What: Bizarre Bazaar
When: Friday, Nov. 27, 3-8 p.m. & Saturday, Nov. 28, 10 a.m.-6 p.m.
Where: Telus Conference Centre
Cost: By donation
This weekend, the Telus Conference Centre will be filled with a cacophony of colour, sound and smells, as the Whistler Arts Council (WAC) hosts the community's annual artisan fair, Bizarre Bazaar.
The "meet-at-the-Farmers-Market" tradition carries on in a very big way during this two-day event, as friends, family and visitors peruse the assortment of goods crafted by B.C. artisans. But unbeknownst to most, this popular event actually has real history and roots.
"This year is the 21st annual Bizarre Bazaar, so it was started over two decades ago by volunteers and it was originally started to be a fundraiser for the Children's Art Festival," explained Ali Richmond, spokesperson for WAC.
The grassroots fair that started out at the old Myrtle Philip school snowballed into what is now the highlight event for the local artisan community, drawing crowds of almost 5,000 people to admire and purchase handmade wares. It continues to act as a fundraising event for WAC's programs, with proceeds from the door going towards annual events like the Children's Art Festival, ArtWalk and Art Workshops on the Lake.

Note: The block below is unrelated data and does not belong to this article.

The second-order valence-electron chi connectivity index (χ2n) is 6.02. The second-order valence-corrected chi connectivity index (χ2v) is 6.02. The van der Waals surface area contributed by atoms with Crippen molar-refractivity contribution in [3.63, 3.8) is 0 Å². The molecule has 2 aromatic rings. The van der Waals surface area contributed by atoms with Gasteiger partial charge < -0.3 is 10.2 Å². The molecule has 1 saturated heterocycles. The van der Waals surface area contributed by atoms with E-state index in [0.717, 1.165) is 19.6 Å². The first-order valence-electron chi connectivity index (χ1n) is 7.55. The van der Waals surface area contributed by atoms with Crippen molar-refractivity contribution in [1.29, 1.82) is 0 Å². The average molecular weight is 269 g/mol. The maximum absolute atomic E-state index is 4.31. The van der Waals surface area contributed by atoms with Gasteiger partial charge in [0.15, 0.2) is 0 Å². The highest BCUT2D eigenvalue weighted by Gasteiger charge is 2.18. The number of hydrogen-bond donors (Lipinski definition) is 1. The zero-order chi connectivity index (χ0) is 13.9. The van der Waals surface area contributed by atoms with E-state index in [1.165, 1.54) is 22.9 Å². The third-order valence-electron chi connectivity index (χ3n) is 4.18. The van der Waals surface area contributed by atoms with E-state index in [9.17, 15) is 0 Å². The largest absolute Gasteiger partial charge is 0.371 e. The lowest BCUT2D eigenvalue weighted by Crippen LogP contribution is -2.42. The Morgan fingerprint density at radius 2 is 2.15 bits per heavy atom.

"The number of artisans has definitely grown since then," Richmond said, pointing out that the event, which used to feature the work of about 30 people, now includes work from almost 100 artisans from across the province, though most are from the Sea to Sky area.
"We like to keep it (at 100) because we don't want to get too many in there or else it becomes overwhelming and it's not that great for the artisans," she explained.
And getting a table at Bizarre Bazaar isn't just a matter of paying a fee and setting up shop. A lot of work goes into preparing for the event and each artisan must be selected through a competitive jury process that considers the product, presentation and the popularity of the medium.
"There are definitely some categories of artisans that it's a little bit more competitive, like jewelers," Richmond said. "We receive a lot of applications from jewelers, so that's a pretty tough competition."
This year, about 160 artisans applied; almost 100 made the cut.
Ambitious Christmas shoppers can easily tick a few people off their list seeing as there's everything from ceramics, jewelry and fine art to aromatherapy and wood, glass and metal on offer.
A few of the returning artisans include Fiona Hickey of Floydie Bear, who will be selling her Monster Patroller Teddy Bears, animal scarves, bandanas and handmade eco-bags; Jamie Pope of Pretty Bird Jewellery Designs with her fine silver jewelry and Terri Braun of Xocolatl Chocolate Creations with his chocolate concoctions.
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